Archive for: October, 2008
Despite influenza vaccination campaigns in recent years, flu shot acceptance rate among healthcare workers still hovers around only 42%. That’s a low rate by any measure for a supposedly well-informed occupational class such as healthcare workers.
Recently the Association for Professionals in Infection Control (APIC) has released recommendations that healthcare facilities obtain statements that acknowledge patient risk from employees who decline the vaccine without a medical reason.
Take a look at these staggering statistics:
When a patient is in cardiac arrest, their survival rate is as high as 70% when they are reached within the first three minutes. For each minute of delay after that the victims chance of survival decreases by 10%. After ten minutes their chance for survival is merely 5%.
There may be no getting around it, especially at this time of the year, but a little bit of the Scrooge personality type comes with the responsibility of being safety officer.
Thanksgiving, Christmas, Hanukkah, Kwanzaa, Solstice, and other holidays inspire staff members to set up decorations, which could result in fire and occupational safety risks.
These initiatives are often well intentioned, meant to bring a touch of cheer to a sometimes sterile healthcare environment. But safety officers will bear the brunt of blame if things go wrong with decorations.
So, OSHA is standing at your doorstep… what now?
In this months issue of Medical Environment Update, Ann Costello MT(ASCP), a clinical lab scientist at IGO Medical Group in San Diego and safety officer at the 10-physician facility shares some of her experiences complying with OSHA standards. Costello also indicated she had experienced an OSHA inspection at a previous employer, and offered some advice that we have conveniently turned into a game of fact or fiction.
The November issue of Medical Environment Update features an article about OSHA inspections in physician offices, and behind all the numbers and statistics, it seems the best way complying with standards (especially in the smaller setting) involves many voices rather than just one.
Lisa Sisneros, OT-C, an orthopedic technologist at Panorama Orthopedics and Spine Center in Golden, Colorodo is her facility’s safety coordinator, but receives a lot of support from a safety committee made up of employees throughout the clinic. Here’s what she had to say:
With spiraling economy and an indecisive stock market, America’s workforce is holding on to jobs longer while they still can.
Translation: we have an aging workforce, and don’t expect it to change anytime soon.
Here’s something you won’t find in the OSHA rulebook.
Although pipette tips aren’t traditionally considered sharps, they do pose a threat to break through a bag exposing an employee. So what’s the solution?
It’s probably safe to say that if you work in the medical field, you don’t want to see your name in the newspaper preceding the words “illegally dumping waste.”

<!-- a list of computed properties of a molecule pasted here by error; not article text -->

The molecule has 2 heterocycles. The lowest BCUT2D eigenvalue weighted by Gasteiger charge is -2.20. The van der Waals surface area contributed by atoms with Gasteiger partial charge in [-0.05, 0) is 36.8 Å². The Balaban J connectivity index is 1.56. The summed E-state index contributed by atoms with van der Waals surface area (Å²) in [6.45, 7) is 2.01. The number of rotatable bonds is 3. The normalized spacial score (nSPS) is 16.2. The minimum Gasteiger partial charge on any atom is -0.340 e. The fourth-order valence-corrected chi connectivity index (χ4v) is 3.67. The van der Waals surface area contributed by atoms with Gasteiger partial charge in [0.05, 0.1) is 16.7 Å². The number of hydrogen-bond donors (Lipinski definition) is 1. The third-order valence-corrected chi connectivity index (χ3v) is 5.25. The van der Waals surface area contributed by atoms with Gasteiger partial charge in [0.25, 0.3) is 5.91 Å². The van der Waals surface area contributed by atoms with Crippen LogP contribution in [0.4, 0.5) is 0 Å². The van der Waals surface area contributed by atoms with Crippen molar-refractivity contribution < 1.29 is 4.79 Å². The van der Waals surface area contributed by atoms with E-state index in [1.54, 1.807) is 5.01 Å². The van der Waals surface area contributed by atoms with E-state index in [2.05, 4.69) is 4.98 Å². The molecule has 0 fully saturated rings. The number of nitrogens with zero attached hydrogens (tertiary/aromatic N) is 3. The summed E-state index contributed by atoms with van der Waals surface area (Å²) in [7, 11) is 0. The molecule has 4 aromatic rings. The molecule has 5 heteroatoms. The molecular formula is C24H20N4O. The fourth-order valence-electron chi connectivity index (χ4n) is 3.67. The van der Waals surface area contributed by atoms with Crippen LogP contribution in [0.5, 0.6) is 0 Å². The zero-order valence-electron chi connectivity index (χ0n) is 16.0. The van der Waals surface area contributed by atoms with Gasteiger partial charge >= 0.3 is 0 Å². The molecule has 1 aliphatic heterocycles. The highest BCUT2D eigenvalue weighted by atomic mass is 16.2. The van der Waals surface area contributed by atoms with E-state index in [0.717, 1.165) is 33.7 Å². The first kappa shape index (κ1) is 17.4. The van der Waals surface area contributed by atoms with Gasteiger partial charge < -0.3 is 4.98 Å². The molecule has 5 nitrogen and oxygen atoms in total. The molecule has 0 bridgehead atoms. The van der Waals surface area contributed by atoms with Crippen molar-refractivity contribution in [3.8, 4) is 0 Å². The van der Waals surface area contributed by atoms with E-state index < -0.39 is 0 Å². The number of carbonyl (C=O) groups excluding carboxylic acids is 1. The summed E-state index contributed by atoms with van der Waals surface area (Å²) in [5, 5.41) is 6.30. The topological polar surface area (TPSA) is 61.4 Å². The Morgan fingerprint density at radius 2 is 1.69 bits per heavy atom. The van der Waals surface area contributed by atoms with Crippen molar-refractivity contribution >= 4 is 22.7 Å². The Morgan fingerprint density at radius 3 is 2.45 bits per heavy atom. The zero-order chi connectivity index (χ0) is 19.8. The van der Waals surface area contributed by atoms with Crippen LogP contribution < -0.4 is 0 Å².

To avoid being in that infamous headline, be sure to adhere to the most recent Clinical Laboratory Standards Institute (formally NCCLS) guidelines which were last updated in 2002. You can expect further updates to be released in 2010, but in the meantime, it’s important to remember waste management is not limited to “red bag” waste, but includes hazardous, exhausts, water, solid waste and waste transportation.
As the winter months approach you may have begun to notice a few familiar sounds.
Say, coughing and sneezing?
This makes it a perfect time to remind employees to prevent the spread of infections by coughing into their shirt sleeve rather than their hands.
How would you like to be responsible for OSHA compliance at a healthcare facility where the local newspaper reports that one of your managers allegedly disciplined a staff member by making her rummage through biohazardous waste? And, on top of that, the employee who filed the complaint with OSHA is now suing you for wrongful termination under the Whistleblower Act.
Sorry for the over-the-top alliteration, but I knew I couldn’t pass on the opportunity to use it when I attended a presentation on slip, trip, and fall (STF) hazards at the Association of Occupational Health Professionals in Healthcare (AOHP) annual meeting in September.
During the meeting, James W. Collins, PhD, a researcher at NIOSH, shared the latest information on STF, which is the No. 1 cause for workers’ compensation claim in healthcare.
Collins and colleagues used data from the Finnish Institute of Occupational Health—they are the world’s experts on slip surfaces, he explained—and Liberty Mutual insurance company to design an STF prevention study that looked at seven shoe types and eight floor types in three hospitals.
Although it might not be the next topic featured in a most-dangerous-job reality TV show, a healthcare occupation comes with significant risks.
Some of those risks are potent drugs, which can work wonders when targeted toward patients’ ills but also present occupational hazards to caregivers, including adversely affecting the reproductive systems of those exposed.
With more healthcare being delivered outside of hospitals, workers in ambulatory settings are certainly not immune to workplace reproductive hazards.